Death Certificates; Birth Certificates
. When the decision in
was announced, Federal District Judge Orlando Garcia
issued an order enjoining the State of Texas from enforcing any
law that prohibits or fails to recognize same-sex marriages. A new
intervened in the case in Judge Garcia’s court, alleging
that the Bexar County Clerk, the Texas Attorney General, and the
interim State Commissioner of Health Services, were refusing
to issue an amended death certificate. Judge Garcia ordered
the Attorney General and Commissioner to appear in his court
and show cause why they should not be held in contempt of
Judge Garcia’s earlier order invalidating Texas’ ban on same-
sex marriage. The Attorney General filed a brief saying that
the amended death certificate would issue but that a legal
question existed as to the retroactivity of
Obergefell v. Hodges
of same-sex marriages, but not of civil unions. The
Texas Constitution and Texas Family Code still prohibit
recognition of a civil union, which the Family Code defines
as “any relationship status other than marriage that:
(i) is intended as an alternative to marriage or applies
primarily to cohabitating persons; and (2) grants to the
parties of the relationship legal protections, benefits, or
responsibilities granted to the spouses of a marriage.”
So far, this prohibition has not been touched by cases
and it remains the law of Texas.
The IRS does not treat registered domestic partnerships
or civil unions as a marriage, and that position was not
U.S. v. Windsor
which in part was based
on the due process clause in the Fifth Amendment.
The states of the United
States permit only marriages between two persons, not
more. The history was plainly stated in
Reynolds v. U.S:
Polygamy has always been odious among the northern and western nations of Europe, and, until
the establishment of the Mormon Church, was almost exclusively a feature of the life of Asiatic and of African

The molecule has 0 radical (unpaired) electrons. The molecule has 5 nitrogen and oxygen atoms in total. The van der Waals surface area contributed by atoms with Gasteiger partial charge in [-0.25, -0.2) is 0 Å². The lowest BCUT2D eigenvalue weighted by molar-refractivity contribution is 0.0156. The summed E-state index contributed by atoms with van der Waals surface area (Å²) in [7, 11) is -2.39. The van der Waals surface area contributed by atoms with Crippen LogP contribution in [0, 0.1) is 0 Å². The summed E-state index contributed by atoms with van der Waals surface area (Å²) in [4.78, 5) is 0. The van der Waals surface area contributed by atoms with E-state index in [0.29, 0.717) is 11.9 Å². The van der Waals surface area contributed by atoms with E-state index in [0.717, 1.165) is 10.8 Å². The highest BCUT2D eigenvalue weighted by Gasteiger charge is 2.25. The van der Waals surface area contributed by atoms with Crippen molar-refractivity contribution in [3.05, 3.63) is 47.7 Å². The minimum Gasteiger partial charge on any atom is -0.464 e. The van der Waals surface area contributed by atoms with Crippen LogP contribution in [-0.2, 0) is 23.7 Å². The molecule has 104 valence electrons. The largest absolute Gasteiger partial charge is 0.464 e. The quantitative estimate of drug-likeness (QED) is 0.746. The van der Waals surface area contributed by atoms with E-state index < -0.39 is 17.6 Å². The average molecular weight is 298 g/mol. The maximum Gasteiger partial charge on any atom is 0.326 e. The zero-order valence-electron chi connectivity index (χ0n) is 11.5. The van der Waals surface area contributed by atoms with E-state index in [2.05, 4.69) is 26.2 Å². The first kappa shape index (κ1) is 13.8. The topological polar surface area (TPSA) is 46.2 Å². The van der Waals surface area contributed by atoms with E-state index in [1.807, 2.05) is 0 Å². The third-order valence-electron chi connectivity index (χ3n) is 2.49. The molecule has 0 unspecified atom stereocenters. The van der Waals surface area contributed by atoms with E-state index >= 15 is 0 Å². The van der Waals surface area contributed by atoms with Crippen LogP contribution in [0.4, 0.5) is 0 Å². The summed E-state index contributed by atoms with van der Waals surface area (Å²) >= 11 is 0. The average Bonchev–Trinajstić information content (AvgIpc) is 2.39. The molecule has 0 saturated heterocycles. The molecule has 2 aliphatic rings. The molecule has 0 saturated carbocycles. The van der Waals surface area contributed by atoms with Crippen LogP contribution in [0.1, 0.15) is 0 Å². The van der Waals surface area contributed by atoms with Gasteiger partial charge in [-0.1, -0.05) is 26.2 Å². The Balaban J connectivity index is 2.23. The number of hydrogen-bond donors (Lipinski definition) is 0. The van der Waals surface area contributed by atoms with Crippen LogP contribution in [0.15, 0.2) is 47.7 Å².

people. At common law, the second marriage was always void (2 Kent, Com. 79), and from the earliest
history of England, polygamy has been treated as an offence against society.
Potter v. Murray City
a Federal district judge ruled that the state of Utah, who fired an employee for
polygamy, had a compelling interest in protecting and advancing traditional marriage that supported the ban
on polygamous marriage.
In Africa polygamy is widely accepted where it is not widely practiced. Islamic law (Shari’a law) permits “plural
marriages” in some situations. It is estimated that 1 to 3% of marriages in the Islamic world are polygamous.
Under Shari’a law, a man can take up to four wives, provided he can afford to support them all and the
children he has with them. Polygamy is legal, subject to varying conditions, in Iraq, Syria, Morocco, Algeria,
Jordan, Yemen, Egypt, Indonesia, Muslims in India, Bangladesh, Pakistan, Muslims in Sri Lanka, Singapore,
Camaroon, Burkina Faso, Gabon (where polygamy is the default), Bhutan, and nations in Africa that apply
“African customary law.” Polygamous marriage validly entered into in another country are recognized in
England, Australia and New Zealand. The courts of France, Belgium, Spain, and Canada do not recognize
plural marriage but will afford some marital-rights to persons in such relationships.
One National Public
Radio report related that academics researching the issue estimate that 50,000 to 100,000 people in the
United States live in polygamous families.
At some point, American courts will have to address persons